By Adam Reilly
Feb. 11, 2011
BOSTON — Back in the Colonial era, the Massachusetts Governor’s Council had plenty of clout. Lately, though, it’s acquired a reputation as an antiquated, do-nothing body. Now, calls are mounting to eliminate the Council altogether.
So it may not be a coincidence that the Council has been making life increasingly difficult for Gov. Deval Patrick.
This week, the Governor’s Council nearly rejected Gov. Patrick’s judicial nominee Heather Bradley, showcasing its penchant for political fireworks. At one point, Councilor Marilyn Petitto Devaney waxed indignant about money that Bradley and her husband, State Rep. Garrett Bradley, have lavished on Massachusetts politicians.
“$210,00 dollars just in the past 3 years. How egregious is this?” Devaney asked.
Devaney also turned up the heat on her colleague at the council, Kelly Timilty, who got some of the Bradleys’ cash.
“I will respectfully request Councilor Timilty again to recuse herself from this vote,” Devaney said.
“I will not!” Timilty answered.
“As it would give the appearance of undo influence,” Deveney said, as Timilty shrugged.
Next up was newly elected Republican Councilor Charles Cipollini, who’s quickly earning a reputation for high drama. His commentary on Bradley didn’t disappoint.
“She is grossly unqualified and she lacks the experience,” Cipollini said, almost glowering.
For good measure, Cipollini vowed to continue his anti-Bradley fight even if she became a judge.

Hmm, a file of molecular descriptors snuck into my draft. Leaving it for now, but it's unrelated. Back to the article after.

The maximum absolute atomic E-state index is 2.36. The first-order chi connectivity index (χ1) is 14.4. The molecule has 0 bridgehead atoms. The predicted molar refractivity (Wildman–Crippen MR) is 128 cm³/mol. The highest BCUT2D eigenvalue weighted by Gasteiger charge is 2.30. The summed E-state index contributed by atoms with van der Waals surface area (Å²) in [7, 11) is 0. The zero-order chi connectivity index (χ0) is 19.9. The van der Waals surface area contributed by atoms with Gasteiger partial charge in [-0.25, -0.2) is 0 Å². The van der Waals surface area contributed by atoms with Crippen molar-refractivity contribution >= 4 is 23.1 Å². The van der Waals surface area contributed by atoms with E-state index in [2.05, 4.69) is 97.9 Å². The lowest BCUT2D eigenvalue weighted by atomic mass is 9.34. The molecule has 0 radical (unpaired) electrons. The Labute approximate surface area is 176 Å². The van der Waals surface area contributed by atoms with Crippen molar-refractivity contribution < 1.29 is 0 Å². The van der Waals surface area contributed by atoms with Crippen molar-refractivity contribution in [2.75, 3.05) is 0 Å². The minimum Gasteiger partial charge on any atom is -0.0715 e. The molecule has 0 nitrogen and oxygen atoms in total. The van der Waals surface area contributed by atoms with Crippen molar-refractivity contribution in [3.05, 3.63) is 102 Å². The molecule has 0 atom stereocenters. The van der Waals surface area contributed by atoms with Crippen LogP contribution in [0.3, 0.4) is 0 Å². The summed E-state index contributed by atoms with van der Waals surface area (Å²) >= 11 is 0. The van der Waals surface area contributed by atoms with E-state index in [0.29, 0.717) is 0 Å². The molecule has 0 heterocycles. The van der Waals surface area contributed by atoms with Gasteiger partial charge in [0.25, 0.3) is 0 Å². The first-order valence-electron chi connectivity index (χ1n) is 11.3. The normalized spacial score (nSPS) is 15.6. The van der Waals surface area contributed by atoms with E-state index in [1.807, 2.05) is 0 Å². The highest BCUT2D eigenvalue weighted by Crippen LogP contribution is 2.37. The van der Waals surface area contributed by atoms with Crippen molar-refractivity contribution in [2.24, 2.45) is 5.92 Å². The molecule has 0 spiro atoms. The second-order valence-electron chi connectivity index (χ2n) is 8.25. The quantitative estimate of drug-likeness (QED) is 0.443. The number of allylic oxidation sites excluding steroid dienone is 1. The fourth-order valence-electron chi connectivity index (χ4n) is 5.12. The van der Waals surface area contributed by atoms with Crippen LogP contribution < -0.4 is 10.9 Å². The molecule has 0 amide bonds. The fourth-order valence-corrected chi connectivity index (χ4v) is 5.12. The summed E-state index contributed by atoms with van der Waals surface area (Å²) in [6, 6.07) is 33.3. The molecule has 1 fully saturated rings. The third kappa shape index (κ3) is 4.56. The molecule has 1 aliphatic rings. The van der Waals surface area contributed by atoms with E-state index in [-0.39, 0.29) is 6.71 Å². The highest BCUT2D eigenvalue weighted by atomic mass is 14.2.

“I will file a complaint with the Massachusetts state ethics commission regarding the over $200,000 dollars she and her husband made in political contributions. My vote is no!” Cipollini added.
After the council split four-to-four, Governor Patrick took the gavel so Lieutenant Governor Tim Murray could cast the deciding vote.
He voted yes.
It was the first 5-4 vote in years, and grist for critics who say the Council is a needless impediment. The Boston Globe and the liberal blog Blue Mass. Group say the council should be eliminated. And a new bill from State Senator Brian Joyce would do just that. But supporters like the Fatherhood Coalition’s Joe Ureneck disagree.
“Finally the council is having some real discussion about these judicial nominations that are coming forward, instead of just being a rubber stamp,” Ureneck argued.
Next up for the Council: A vote on Joshua Wall, the governor’s pick to head the state’s troubled Parole Board. If you like political theater, make sure to bring some popcorn.
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